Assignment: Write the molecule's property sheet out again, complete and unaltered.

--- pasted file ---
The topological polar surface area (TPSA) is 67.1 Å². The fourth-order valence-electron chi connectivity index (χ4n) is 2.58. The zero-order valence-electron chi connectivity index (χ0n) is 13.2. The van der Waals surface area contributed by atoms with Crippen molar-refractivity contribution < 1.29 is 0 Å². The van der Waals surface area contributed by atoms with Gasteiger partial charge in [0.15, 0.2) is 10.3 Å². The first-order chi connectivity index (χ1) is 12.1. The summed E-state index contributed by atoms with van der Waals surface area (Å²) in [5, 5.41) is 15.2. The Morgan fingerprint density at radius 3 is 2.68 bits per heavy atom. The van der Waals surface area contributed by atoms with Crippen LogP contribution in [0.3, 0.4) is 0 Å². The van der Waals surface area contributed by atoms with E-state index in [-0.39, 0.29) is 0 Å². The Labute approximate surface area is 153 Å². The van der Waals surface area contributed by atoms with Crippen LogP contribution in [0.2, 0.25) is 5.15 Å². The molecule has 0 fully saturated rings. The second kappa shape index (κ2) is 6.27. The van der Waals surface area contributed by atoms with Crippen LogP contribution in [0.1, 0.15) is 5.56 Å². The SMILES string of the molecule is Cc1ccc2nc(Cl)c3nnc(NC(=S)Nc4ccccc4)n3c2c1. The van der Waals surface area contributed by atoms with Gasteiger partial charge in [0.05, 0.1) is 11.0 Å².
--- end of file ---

The topological polar surface area (TPSA) is 67.1 Å². The fourth-order valence-electron chi connectivity index (χ4n) is 2.58. The zero-order valence-electron chi connectivity index (χ0n) is 13.2. The van der Waals surface area contributed by atoms with Crippen molar-refractivity contribution < 1.29 is 0 Å². The van der Waals surface area contributed by atoms with Gasteiger partial charge in [0.15, 0.2) is 10.3 Å². The first-order chi connectivity index (χ1) is 12.1. The summed E-state index contributed by atoms with van der Waals surface area (Å²) in [5, 5.41) is 15.2. The Morgan fingerprint density at radius 3 is 2.68 bits per heavy atom. The van der Waals surface area contributed by atoms with Crippen LogP contribution in [0.3, 0.4) is 0 Å². The van der Waals surface area contributed by atoms with E-state index in [-0.39, 0.29) is 0 Å². The Labute approximate surface area is 153 Å². The van der Waals surface area contributed by atoms with Crippen LogP contribution in [0.2, 0.25) is 5.15 Å². The molecule has 0 fully saturated rings. The second kappa shape index (κ2) is 6.27. The van der Waals surface area contributed by atoms with Crippen LogP contribution in [0.1, 0.15) is 5.56 Å². The SMILES string of the molecule is Cc1ccc2nc(Cl)c3nnc(NC(=S)Nc4ccccc4)n3c2c1. The van der Waals surface area contributed by atoms with Gasteiger partial charge in [0.05, 0.1) is 11.0 Å².